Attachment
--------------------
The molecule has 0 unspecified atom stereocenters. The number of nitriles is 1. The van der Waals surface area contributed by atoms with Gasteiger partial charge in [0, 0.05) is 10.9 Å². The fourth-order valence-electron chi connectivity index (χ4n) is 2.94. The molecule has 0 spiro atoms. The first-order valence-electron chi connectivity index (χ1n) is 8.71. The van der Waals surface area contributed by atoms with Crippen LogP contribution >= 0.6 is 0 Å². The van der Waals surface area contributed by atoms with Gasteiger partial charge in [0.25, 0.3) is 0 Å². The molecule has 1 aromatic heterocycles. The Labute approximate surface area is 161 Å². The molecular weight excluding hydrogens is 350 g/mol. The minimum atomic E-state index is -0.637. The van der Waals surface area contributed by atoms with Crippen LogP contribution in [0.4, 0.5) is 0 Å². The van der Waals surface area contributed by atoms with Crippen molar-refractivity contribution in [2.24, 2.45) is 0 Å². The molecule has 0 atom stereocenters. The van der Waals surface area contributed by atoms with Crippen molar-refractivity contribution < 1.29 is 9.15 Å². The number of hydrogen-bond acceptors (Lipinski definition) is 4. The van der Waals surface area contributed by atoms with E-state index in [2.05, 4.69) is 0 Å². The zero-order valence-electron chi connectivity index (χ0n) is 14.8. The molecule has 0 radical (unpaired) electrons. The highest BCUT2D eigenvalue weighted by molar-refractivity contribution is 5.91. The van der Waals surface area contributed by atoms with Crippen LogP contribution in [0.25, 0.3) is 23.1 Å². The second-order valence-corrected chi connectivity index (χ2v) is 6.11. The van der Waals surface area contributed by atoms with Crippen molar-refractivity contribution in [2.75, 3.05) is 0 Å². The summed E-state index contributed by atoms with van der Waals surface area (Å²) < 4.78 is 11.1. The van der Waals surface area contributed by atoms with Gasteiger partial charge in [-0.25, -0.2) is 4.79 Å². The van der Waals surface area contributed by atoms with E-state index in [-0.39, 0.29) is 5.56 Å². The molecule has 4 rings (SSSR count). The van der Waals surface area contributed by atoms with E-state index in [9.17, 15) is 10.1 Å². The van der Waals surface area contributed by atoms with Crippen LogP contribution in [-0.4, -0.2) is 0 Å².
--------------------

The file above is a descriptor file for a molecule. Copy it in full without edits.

The molecule has 0 unspecified atom stereocenters. The number of nitriles is 1. The van der Waals surface area contributed by atoms with Gasteiger partial charge in [0, 0.05) is 10.9 Å². The fourth-order valence-electron chi connectivity index (χ4n) is 2.94. The molecule has 0 spiro atoms. The first-order valence-electron chi connectivity index (χ1n) is 8.71. The van der Waals surface area contributed by atoms with Crippen LogP contribution >= 0.6 is 0 Å². The van der Waals surface area contributed by atoms with Gasteiger partial charge in [0.25, 0.3) is 0 Å². The molecule has 1 aromatic heterocycles. The Labute approximate surface area is 161 Å². The molecular weight excluding hydrogens is 350 g/mol. The minimum atomic E-state index is -0.637. The van der Waals surface area contributed by atoms with Crippen LogP contribution in [0.4, 0.5) is 0 Å². The van der Waals surface area contributed by atoms with Crippen molar-refractivity contribution in [2.24, 2.45) is 0 Å². The molecule has 0 atom stereocenters. The van der Waals surface area contributed by atoms with Crippen molar-refractivity contribution < 1.29 is 9.15 Å². The number of hydrogen-bond acceptors (Lipinski definition) is 4. The van der Waals surface area contributed by atoms with E-state index in [2.05, 4.69) is 0 Å². The zero-order valence-electron chi connectivity index (χ0n) is 14.8. The molecule has 0 radical (unpaired) electrons. The highest BCUT2D eigenvalue weighted by molar-refractivity contribution is 5.91. The van der Waals surface area contributed by atoms with Crippen LogP contribution in [0.25, 0.3) is 23.1 Å². The second-order valence-corrected chi connectivity index (χ2v) is 6.11. The van der Waals surface area contributed by atoms with Crippen molar-refractivity contribution in [2.75, 3.05) is 0 Å². The summed E-state index contributed by atoms with van der Waals surface area (Å²) < 4.78 is 11.1. The van der Waals surface area contributed by atoms with Gasteiger partial charge in [-0.25, -0.2) is 4.79 Å². The van der Waals surface area contributed by atoms with E-state index in [-0.39, 0.29) is 5.56 Å². The molecule has 4 rings (SSSR count). The van der Waals surface area contributed by atoms with E-state index in [9.17, 15) is 10.1 Å². The van der Waals surface area contributed by atoms with Crippen LogP contribution in [-0.4, -0.2) is 0 Å².